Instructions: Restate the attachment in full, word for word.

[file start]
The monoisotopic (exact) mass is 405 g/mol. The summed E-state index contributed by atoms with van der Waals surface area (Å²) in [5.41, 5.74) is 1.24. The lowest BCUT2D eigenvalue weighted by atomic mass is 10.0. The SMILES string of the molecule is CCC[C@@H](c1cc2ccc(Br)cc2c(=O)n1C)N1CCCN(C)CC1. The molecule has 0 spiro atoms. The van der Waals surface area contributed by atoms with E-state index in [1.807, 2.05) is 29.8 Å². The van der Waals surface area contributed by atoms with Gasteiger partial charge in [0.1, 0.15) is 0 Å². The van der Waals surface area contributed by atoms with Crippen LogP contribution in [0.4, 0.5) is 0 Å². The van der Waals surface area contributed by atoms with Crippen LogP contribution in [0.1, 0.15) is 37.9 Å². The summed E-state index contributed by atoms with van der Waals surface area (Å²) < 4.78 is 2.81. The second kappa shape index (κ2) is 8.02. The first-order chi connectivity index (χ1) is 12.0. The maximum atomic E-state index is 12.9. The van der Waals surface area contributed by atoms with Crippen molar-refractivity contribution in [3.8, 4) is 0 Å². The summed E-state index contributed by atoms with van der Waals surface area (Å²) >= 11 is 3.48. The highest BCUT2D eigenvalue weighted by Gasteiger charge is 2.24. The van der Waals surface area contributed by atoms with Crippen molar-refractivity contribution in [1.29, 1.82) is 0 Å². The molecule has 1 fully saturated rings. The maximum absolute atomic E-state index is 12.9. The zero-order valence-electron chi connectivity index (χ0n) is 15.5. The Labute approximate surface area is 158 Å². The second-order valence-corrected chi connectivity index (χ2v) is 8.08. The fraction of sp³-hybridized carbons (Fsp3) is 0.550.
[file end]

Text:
The monoisotopic (exact) mass is 405 g/mol. The summed E-state index contributed by atoms with van der Waals surface area (Å²) in [5.41, 5.74) is 1.24. The lowest BCUT2D eigenvalue weighted by atomic mass is 10.0. The SMILES string of the molecule is CCC[C@@H](c1cc2ccc(Br)cc2c(=O)n1C)N1CCCN(C)CC1. The molecule has 0 spiro atoms. The van der Waals surface area contributed by atoms with E-state index in [1.807, 2.05) is 29.8 Å². The van der Waals surface area contributed by atoms with Gasteiger partial charge in [0.1, 0.15) is 0 Å². The van der Waals surface area contributed by atoms with Crippen LogP contribution in [0.4, 0.5) is 0 Å². The van der Waals surface area contributed by atoms with Crippen LogP contribution in [0.1, 0.15) is 37.9 Å². The summed E-state index contributed by atoms with van der Waals surface area (Å²) < 4.78 is 2.81. The second kappa shape index (κ2) is 8.02. The first-order chi connectivity index (χ1) is 12.0. The maximum atomic E-state index is 12.9. The van der Waals surface area contributed by atoms with Crippen molar-refractivity contribution in [3.8, 4) is 0 Å². The summed E-state index contributed by atoms with van der Waals surface area (Å²) >= 11 is 3.48. The highest BCUT2D eigenvalue weighted by Gasteiger charge is 2.24. The van der Waals surface area contributed by atoms with Crippen molar-refractivity contribution in [1.29, 1.82) is 0 Å². The molecule has 1 fully saturated rings. The maximum absolute atomic E-state index is 12.9. The zero-order valence-electron chi connectivity index (χ0n) is 15.5. The Labute approximate surface area is 158 Å². The second-order valence-corrected chi connectivity index (χ2v) is 8.08. The fraction of sp³-hybridized carbons (Fsp3) is 0.550.